'I know in advance that I will win': Chad's Deby eyes sixth presidential term
N'DJAMENA (Reuters) - Chad's President Idriss Deby, an ally of Western nations in the fight against Islamist militants, is poised to extend his three-decade rule in Sunday's election despite mounting signs of popular discontent with his leadership.
Opposition leaders have called on their supporters to boycott the polls and make the country "ungovernable" after Deby's decision to seek a sixth term led to protests and clashes with security forces.
Deby, 68, is one of Africa's longest-serving leaders, having seized power in 1990 in an armed rebellion. He pushed through a new constitution in 2018 that could allow him to stay in power until 2033 - even as it re-instated term limits.
Deby, who took the title of "Marshal" last year, will face six candidates after the supreme court barred seven others. The runner-up in the last election in 2016, Saleh Kebzabo, and Ngarledji Yorongar, another prominent opposition leader, withdrew from the race https://www.reuters.com/article/idUSKCN2AU0OD to protest Deby's candidacy.
"Of course we are going to win," Deby told supporters at a campaign event on Monday. "I know in advance that I will win, as I have done for the last 30 years."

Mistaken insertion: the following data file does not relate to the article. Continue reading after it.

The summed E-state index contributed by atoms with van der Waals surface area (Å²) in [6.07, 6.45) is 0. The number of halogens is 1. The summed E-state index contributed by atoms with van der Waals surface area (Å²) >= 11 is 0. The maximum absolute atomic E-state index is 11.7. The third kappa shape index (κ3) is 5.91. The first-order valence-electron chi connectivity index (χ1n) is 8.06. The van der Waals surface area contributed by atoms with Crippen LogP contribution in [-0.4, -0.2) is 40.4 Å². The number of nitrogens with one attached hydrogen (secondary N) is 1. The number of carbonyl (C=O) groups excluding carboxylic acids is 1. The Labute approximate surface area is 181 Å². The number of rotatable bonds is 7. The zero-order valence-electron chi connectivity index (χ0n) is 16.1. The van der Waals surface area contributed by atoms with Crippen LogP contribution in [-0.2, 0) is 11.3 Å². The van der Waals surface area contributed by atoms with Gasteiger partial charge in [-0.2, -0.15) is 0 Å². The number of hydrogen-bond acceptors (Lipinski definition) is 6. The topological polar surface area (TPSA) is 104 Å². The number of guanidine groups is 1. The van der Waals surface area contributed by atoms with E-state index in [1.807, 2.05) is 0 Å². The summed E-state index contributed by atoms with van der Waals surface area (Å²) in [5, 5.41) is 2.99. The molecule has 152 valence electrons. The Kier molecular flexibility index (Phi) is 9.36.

Chad has one of the region's most capable armies, which it has deployed to hot spots in neighbouring countries to battle Boko Haram and other Islamist groups.
But the government is still threatened periodically by rebels in the north. Fighter jets from former colonial ruler France intervened in 2019 to strike a heavily-armed rebel convoy after it crossed from southern Libya.
Opposition leaders criticise Deby for his handling of Chad's oil wealth. Low crude prices in recent years have eaten into revenues, forcing cutbacks to government services that have led to public sector strikes.
They have also caused debt levels to rise. International Monetary Fund chief Kristalina Georgieva said on Tuesday that Chad's creditors would meet in the next week to deal with its request for debt relief.
Nevertheless, Deby has drawn on his effective control of state institutions to maintain political power, and his opponents have split over the question of whether to boycott the election.
While former prime minister Albert Pahimi Padacké, one of the approved candidates, said a boycott would play into Deby's hand, others have rejected the process as illegitimate.
Succès Masra, a 38-year old opposition firebrand whose candidacy was rejected because he did not meet the minimum age of 45, said the election was a masquerade.
"This election resembles a home game played by the same team that has been split in two," Masra told a news conference, where he displayed empty tear gas canisters fired at a recent protest.
Kebzabo, meanwhile, vowed to make the country "ungovernable" if Deby wins.
Deby accused opposition leaders of attempting to sabotage the gains made under his government, warning that they have "signed their political death warrants".
(Writing by Cooper Inveen and Bate Felix; Editing by Aaron Ross and Grant McCool)
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